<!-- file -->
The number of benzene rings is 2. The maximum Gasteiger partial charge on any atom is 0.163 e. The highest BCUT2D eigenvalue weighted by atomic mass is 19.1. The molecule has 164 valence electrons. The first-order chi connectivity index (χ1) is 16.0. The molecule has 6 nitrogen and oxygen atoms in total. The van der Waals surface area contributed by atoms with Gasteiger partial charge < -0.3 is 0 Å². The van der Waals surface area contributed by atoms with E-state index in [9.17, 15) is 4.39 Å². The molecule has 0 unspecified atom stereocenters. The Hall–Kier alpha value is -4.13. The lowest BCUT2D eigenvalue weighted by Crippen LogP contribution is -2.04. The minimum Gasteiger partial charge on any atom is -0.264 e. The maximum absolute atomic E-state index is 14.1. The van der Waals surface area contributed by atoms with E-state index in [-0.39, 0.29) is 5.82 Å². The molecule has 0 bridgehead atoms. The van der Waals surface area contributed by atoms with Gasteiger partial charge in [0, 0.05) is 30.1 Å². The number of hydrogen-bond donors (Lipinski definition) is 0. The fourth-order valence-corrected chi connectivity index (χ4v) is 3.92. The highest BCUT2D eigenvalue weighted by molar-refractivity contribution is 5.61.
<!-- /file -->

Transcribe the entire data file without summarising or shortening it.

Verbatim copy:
The number of benzene rings is 2. The maximum Gasteiger partial charge on any atom is 0.163 e. The highest BCUT2D eigenvalue weighted by atomic mass is 19.1. The molecule has 164 valence electrons. The first-order chi connectivity index (χ1) is 16.0. The molecule has 6 nitrogen and oxygen atoms in total. The van der Waals surface area contributed by atoms with Gasteiger partial charge < -0.3 is 0 Å². The van der Waals surface area contributed by atoms with E-state index in [9.17, 15) is 4.39 Å². The molecule has 0 unspecified atom stereocenters. The Hall–Kier alpha value is -4.13. The lowest BCUT2D eigenvalue weighted by Crippen LogP contribution is -2.04. The minimum Gasteiger partial charge on any atom is -0.264 e. The maximum absolute atomic E-state index is 14.1. The van der Waals surface area contributed by atoms with E-state index in [-0.39, 0.29) is 5.82 Å². The molecule has 0 bridgehead atoms. The van der Waals surface area contributed by atoms with Gasteiger partial charge in [0, 0.05) is 30.1 Å². The number of hydrogen-bond donors (Lipinski definition) is 0. The fourth-order valence-corrected chi connectivity index (χ4v) is 3.92. The highest BCUT2D eigenvalue weighted by molar-refractivity contribution is 5.61.